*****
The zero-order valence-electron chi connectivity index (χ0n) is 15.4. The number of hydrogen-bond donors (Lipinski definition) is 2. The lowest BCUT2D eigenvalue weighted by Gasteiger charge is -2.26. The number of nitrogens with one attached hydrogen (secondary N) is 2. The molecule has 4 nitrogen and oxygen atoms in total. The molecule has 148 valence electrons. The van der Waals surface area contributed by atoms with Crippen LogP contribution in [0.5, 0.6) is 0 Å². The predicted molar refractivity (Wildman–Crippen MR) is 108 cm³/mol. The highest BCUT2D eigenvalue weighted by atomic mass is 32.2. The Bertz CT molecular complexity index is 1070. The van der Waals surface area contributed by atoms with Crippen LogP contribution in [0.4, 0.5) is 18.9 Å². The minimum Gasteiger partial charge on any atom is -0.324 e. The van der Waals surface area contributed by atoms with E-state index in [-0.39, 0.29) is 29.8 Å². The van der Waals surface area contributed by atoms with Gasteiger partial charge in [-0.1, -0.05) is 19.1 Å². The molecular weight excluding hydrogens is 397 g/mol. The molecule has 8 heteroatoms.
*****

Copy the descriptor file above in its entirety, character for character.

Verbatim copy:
The zero-order valence-electron chi connectivity index (χ0n) is 15.4. The number of hydrogen-bond donors (Lipinski definition) is 2. The lowest BCUT2D eigenvalue weighted by Gasteiger charge is -2.26. The number of nitrogens with one attached hydrogen (secondary N) is 2. The molecule has 4 nitrogen and oxygen atoms in total. The molecule has 148 valence electrons. The van der Waals surface area contributed by atoms with Crippen LogP contribution in [0.5, 0.6) is 0 Å². The predicted molar refractivity (Wildman–Crippen MR) is 108 cm³/mol. The highest BCUT2D eigenvalue weighted by atomic mass is 32.2. The Bertz CT molecular complexity index is 1070. The van der Waals surface area contributed by atoms with Crippen LogP contribution in [0.4, 0.5) is 18.9 Å². The minimum Gasteiger partial charge on any atom is -0.324 e. The van der Waals surface area contributed by atoms with E-state index in [-0.39, 0.29) is 29.8 Å². The van der Waals surface area contributed by atoms with Gasteiger partial charge in [-0.1, -0.05) is 19.1 Å². The molecular weight excluding hydrogens is 397 g/mol. The molecule has 8 heteroatoms.